Looming softwood lumber tariff worries Outaouais mills
Duty could also affect pulp and paper mills
West Quebec municipalities are worried about the potential impact if the Trump administration imposes tariffs of up to 24 per cent on Canadian softwood lumber imports.
The United States is expected to impose a range of tariffs on imports on Canadian lumber after an investigation by the U.S. Department of Commerce concluded those imports are unfairly subsidized.
At the Commonwealth Plywood sawmill in Low, Que., about an hour's drive north of Ottawa, 30 per cent of their highly finished softwood products are exported to the U.S., including natural eastern red and white Ottawa Valley pine.
"This news is very difficult, very disturbing for us," said general manager Frank Chaboud in an interview in French.
The mill has been around since 1985 and has forty full-time employees.
"We'll have some tough decisions to make," said Chaboud. "We might have to cut our operating time, lay off staff, or if it comes down to it, close the sawmill all together."
Pulp and paper mills could also suffer
While the new duty is aimed at softwood lumber products, it is also worrisome for other industries.
Pulp and paper companies often partner with sawmills to share the cost of logging rights and transporting lumber out of the forest. The pulp and paper companies use byproduct from the sawmills to manufacture their own products.
If sawmills start scaling back their operations, pulp and paper mills will also feel the impact.
Benoit Lauzon is the mayor of Thurso, Que., a 45-minute drive east of Ottawa along the Ottawa River, home to the Fortress pulp and paper mill with 326 workers.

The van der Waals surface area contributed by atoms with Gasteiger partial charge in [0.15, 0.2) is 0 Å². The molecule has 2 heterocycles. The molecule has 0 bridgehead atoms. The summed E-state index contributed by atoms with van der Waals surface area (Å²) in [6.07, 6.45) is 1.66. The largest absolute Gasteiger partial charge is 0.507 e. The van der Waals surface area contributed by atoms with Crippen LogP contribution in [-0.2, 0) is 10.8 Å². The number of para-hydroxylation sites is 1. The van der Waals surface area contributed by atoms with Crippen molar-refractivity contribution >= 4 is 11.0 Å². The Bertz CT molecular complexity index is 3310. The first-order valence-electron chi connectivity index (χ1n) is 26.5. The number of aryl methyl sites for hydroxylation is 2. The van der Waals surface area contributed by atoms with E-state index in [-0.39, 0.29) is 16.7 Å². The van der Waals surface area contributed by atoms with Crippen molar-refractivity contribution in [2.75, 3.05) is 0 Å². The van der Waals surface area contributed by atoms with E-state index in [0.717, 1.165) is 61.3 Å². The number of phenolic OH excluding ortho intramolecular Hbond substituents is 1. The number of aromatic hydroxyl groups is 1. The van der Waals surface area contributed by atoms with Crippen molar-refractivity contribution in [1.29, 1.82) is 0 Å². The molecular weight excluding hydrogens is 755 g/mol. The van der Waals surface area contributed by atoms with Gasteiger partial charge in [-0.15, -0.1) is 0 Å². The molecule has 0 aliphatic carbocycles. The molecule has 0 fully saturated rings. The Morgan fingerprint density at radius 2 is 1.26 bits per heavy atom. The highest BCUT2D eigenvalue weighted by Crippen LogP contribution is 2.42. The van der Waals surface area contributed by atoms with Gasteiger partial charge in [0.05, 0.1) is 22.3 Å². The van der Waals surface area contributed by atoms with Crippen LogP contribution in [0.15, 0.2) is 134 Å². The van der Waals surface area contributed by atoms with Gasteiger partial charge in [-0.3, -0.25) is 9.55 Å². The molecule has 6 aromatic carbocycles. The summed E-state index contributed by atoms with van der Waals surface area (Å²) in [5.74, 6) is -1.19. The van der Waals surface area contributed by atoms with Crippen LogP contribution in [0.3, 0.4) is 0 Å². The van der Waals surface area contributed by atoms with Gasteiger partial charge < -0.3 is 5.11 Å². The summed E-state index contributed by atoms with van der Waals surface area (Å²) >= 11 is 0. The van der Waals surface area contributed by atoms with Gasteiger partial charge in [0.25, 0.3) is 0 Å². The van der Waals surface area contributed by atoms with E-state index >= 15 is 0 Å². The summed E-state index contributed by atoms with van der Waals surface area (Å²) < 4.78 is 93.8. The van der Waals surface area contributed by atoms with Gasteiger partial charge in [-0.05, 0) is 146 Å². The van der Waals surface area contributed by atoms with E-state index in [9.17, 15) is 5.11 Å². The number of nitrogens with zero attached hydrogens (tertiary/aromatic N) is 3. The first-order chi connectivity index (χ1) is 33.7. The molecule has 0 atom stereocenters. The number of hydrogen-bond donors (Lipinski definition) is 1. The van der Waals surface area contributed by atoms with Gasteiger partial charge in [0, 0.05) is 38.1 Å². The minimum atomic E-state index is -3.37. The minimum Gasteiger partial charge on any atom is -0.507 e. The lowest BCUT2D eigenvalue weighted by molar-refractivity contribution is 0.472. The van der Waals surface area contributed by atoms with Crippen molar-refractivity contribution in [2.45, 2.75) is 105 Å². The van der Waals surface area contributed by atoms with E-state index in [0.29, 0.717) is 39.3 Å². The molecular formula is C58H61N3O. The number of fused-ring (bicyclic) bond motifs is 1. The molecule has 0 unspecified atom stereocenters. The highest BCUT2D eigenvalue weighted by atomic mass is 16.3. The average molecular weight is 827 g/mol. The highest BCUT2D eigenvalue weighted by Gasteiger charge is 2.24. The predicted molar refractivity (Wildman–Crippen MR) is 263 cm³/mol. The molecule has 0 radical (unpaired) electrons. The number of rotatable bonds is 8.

He also represents the Outaouais on a forestry committee with the Union des Municipalités du Québec, an association of Quebec municipal governments.
"We're heading towards another crisis," said Lauzon in an interview in French.
Western softwood could also hurt Ontario, Quebec mills
Lauzon said he's also worried the impact the U.S. duty could have on softwood lumber being shipped across Canada. If western Canadian sawmills start exporting less to the U.S., the thinking goes, they'll start shipping more of their product to Ontario and Quebec, thereby cutting into local profits.
"It will have a major impact on our forestry industry," said Lauzon. "Our community and business people face an uncertain future in the coming months."
Lauzon is imploring provincial and federal politicians to speak up in defence of Outaouais sawmills.
An hour and a half north of Ottawa in Maniwaki, Que., mayor Robert Coulombe echoed Lauzon's concerns.
While his town has made an effort to diversify its economy, Coulombe said it remains very dependant on natural resources.
"The heart, the foundation of our workers, is the forestry industry," said Coulombe in an interview in French.
With files from Louis Blouin and Jean-Sébastien Marier